The better output might be the tape out. The specifications state “Record out: -10dBV (0.316 volts)”. This is closer to -50dBV (3.16mV) but still 40dB higher than nominal level for the mic input . So we need to reduce even this output by 40dB, or by a factor or 100. The other common output often used from a mixer is the headphone output. Some calculations reveal this can have a level between -9dBV to +4.77dBV, depending on the signal level and headphone volume control. This should be used only as a very last resort, and then still using at least a 40dB attenuator.
Having a range of attenuators, or a variable attenuator is useful. However a 40dB attenuator will assist in most situations. So what is a 40dB attenuator, and how do you make one? Simply put, a 40dB attenuator reduces (attenuates), or divides the signal by a factor of 100. Most music shops will sell what is often called a DI box. The DI stands for Direct Input, or Direct Injection. Either way, it is simply a box which allows instruments (like keyboards and guitars) to be directly plugged into the microphone input of a mixer. These DI boxes also change the signal to a balanced line to be able to run a longer microphone lead (more on this in a coming article). Many DI boxes have a switch which will enable you to select -40dB, -20dB or 0dB attenuation.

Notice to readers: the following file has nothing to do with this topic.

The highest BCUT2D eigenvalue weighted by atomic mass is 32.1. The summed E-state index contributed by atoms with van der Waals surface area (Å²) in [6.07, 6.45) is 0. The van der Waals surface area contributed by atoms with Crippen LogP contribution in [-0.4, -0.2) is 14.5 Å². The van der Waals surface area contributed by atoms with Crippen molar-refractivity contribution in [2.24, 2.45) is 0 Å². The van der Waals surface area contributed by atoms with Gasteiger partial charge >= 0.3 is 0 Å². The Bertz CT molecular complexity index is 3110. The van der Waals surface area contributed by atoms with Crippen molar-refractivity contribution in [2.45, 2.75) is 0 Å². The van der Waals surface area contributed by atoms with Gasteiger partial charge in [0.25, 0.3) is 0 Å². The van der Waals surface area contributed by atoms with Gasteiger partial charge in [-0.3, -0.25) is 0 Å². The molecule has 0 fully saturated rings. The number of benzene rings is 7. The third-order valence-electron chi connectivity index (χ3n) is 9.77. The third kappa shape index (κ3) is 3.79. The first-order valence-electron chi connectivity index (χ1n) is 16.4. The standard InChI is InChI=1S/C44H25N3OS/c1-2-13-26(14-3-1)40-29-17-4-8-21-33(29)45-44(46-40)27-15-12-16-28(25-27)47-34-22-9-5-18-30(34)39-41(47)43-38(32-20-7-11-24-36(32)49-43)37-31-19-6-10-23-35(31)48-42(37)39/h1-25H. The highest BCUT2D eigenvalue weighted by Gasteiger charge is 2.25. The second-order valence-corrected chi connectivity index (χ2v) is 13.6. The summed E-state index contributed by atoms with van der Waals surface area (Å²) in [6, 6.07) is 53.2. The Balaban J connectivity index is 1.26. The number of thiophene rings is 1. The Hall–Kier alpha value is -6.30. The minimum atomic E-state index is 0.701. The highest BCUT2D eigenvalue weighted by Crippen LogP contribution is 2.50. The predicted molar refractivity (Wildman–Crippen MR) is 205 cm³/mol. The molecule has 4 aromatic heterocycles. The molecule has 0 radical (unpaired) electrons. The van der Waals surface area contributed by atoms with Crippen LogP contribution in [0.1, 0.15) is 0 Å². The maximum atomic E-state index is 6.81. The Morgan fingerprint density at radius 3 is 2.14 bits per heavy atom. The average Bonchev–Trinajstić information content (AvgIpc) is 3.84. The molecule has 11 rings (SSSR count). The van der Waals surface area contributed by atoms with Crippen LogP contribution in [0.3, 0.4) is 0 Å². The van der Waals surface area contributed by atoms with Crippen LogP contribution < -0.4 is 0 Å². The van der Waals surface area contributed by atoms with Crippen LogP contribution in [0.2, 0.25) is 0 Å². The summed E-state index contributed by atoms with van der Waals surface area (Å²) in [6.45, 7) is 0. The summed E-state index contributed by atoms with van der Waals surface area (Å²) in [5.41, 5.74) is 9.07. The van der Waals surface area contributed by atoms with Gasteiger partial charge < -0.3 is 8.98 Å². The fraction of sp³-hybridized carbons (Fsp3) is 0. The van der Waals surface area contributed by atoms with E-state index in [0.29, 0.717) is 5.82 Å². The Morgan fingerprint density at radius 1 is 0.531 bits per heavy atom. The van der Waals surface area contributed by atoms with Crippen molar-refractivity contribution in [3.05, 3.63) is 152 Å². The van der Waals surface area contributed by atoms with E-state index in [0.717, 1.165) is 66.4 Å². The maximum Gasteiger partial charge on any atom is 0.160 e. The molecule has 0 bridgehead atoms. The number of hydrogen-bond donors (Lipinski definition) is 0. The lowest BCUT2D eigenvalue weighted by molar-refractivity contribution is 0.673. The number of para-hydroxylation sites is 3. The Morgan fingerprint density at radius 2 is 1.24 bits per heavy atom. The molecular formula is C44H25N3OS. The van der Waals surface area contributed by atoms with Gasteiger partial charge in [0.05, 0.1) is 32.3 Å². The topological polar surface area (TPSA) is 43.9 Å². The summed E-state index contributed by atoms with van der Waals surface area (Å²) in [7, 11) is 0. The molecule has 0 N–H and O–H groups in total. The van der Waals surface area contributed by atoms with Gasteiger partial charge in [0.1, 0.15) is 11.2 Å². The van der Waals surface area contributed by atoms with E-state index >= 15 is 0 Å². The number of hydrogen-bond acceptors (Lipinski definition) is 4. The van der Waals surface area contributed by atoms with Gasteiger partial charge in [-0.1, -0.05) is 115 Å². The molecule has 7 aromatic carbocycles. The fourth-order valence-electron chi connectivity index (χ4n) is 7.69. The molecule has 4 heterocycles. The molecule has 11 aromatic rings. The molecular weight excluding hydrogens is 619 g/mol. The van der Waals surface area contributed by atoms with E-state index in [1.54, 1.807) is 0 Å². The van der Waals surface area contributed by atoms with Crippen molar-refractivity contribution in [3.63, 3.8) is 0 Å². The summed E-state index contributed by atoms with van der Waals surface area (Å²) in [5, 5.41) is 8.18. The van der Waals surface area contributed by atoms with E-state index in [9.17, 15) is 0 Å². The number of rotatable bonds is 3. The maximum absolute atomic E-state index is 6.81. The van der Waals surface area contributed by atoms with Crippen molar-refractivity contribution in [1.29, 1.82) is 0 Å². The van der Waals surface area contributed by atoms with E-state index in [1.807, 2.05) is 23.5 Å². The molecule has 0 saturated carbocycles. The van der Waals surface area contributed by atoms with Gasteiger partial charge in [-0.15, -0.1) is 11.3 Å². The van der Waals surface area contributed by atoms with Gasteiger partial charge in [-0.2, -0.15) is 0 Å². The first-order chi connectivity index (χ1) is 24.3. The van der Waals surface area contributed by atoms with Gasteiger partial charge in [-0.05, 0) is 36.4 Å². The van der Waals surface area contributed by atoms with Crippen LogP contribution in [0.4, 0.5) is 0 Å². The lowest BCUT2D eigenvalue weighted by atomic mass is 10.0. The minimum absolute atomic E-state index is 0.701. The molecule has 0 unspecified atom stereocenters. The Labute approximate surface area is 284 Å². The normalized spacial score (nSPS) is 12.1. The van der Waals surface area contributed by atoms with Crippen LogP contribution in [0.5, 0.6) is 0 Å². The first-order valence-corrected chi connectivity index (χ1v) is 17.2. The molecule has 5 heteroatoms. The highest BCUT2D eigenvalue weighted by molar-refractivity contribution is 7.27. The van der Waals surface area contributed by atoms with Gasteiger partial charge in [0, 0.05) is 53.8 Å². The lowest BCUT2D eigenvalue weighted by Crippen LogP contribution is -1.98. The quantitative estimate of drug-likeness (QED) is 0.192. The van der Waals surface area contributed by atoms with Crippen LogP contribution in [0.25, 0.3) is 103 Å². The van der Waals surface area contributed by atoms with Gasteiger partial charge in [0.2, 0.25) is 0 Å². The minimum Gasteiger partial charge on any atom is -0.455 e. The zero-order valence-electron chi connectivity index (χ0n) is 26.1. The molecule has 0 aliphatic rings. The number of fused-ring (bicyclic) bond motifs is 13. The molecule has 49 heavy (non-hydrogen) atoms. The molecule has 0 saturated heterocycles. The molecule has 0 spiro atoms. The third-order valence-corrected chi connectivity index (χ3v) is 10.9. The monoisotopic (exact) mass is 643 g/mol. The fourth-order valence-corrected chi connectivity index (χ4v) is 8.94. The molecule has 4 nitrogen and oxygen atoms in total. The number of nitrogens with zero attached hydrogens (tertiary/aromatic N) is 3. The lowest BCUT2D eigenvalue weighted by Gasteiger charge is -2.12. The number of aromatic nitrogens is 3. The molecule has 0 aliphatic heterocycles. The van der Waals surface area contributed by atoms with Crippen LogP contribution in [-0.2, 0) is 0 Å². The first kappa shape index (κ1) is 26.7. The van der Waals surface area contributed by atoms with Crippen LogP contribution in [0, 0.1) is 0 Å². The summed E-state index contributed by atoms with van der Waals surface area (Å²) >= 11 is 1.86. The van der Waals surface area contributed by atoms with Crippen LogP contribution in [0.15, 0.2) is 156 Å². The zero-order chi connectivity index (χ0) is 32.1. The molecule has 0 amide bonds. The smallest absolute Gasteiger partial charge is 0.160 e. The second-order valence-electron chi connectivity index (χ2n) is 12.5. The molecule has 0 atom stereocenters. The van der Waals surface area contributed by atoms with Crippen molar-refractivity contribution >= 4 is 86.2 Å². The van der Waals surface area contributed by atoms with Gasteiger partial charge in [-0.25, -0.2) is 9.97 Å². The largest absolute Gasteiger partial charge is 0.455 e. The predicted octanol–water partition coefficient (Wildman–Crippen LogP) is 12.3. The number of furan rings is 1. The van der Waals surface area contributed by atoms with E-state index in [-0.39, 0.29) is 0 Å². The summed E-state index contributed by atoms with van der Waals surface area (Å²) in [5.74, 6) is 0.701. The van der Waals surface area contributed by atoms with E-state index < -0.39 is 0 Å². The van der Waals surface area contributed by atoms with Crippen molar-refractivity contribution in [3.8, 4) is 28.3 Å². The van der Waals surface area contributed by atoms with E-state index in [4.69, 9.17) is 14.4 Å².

If you need to buy a DI box, here is a link to some of Amazon’s range of DI Boxes.
If you are trying to connect from a mixer (line out) to a video camera or laptop with only a Microphone input socket, then it is easy enough to build a simple 40dB attenuator with two resistors, (a 10K and 100 ohm resistor) and a capacitor. The circuit looks like this:
This circuit simply divides the input which makes the output 1/101th of the input. It can be made up by anyone who knows a little about electronics and can solder. Similar circuits appear in any number of forums with slight variations. They should all work. The capacitor is used to block any DC voltage coming from the camera or from the mixer, it is not always needed.
Here is a drawing of how you might use this as an attenuator built into a 6.35mm (1/4?) plug (this plugs into the mixer – you’ll need a 3.5mm (1/8?) plug for the mic input). Don’t forget to fit the plug cover on the cable before soldering the resistors and plug on. This doesn’t use the capacitor, but you could fit it in the plug at the other end of the cable if required.
If you want make an attenuator with a different attenuation, use can use my simple decibel calculator for audio.
I hope this has helped in understanding levels and decibels, and the why and how of connecting line level to microphone inputs.
Check out the story here: https://youtu.be/2t97I-pBIEk
Here’s another pair of Private Lightning songs I found on an old cassette.
I’ve set up my old cassette deck and I am finding some old songs that have passed the test of time and basement box!
Funny story – I am transferring a bunch of old cassettes ( ! ) to my computer, and I came across this tape of my old friend Dave’s band. On the flip side was a recording from WERS radio (Emerson College) with a bunch of circa 1983 songs.
There was this song called Pussy Whipped, and it sounded vaguely familiar. I typed in the main phrase, and came up with this video. Pretty funny.